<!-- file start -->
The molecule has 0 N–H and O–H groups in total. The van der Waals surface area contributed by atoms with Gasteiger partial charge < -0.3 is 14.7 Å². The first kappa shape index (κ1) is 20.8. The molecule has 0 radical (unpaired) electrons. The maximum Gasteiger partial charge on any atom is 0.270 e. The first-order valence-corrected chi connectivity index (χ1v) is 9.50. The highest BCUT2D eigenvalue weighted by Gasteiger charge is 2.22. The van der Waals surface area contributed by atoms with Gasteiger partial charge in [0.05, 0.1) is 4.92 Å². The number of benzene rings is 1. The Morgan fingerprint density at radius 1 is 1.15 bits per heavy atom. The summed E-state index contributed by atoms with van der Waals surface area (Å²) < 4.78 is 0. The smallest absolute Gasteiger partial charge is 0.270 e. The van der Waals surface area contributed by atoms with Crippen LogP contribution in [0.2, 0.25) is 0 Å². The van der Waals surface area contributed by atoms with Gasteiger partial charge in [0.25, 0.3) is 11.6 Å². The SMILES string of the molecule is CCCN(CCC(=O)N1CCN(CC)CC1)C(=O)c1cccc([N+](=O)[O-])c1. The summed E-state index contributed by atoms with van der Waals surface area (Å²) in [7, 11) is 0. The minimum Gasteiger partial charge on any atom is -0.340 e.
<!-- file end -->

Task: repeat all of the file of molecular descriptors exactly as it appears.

The molecule has 0 N–H and O–H groups in total. The van der Waals surface area contributed by atoms with Gasteiger partial charge < -0.3 is 14.7 Å². The first kappa shape index (κ1) is 20.8. The molecule has 0 radical (unpaired) electrons. The maximum Gasteiger partial charge on any atom is 0.270 e. The first-order valence-corrected chi connectivity index (χ1v) is 9.50. The highest BCUT2D eigenvalue weighted by Gasteiger charge is 2.22. The van der Waals surface area contributed by atoms with Gasteiger partial charge in [0.05, 0.1) is 4.92 Å². The number of benzene rings is 1. The Morgan fingerprint density at radius 1 is 1.15 bits per heavy atom. The summed E-state index contributed by atoms with van der Waals surface area (Å²) < 4.78 is 0. The smallest absolute Gasteiger partial charge is 0.270 e. The van der Waals surface area contributed by atoms with Crippen LogP contribution in [0.2, 0.25) is 0 Å². The van der Waals surface area contributed by atoms with Gasteiger partial charge in [0.25, 0.3) is 11.6 Å². The SMILES string of the molecule is CCCN(CCC(=O)N1CCN(CC)CC1)C(=O)c1cccc([N+](=O)[O-])c1. The summed E-state index contributed by atoms with van der Waals surface area (Å²) in [7, 11) is 0. The minimum Gasteiger partial charge on any atom is -0.340 e.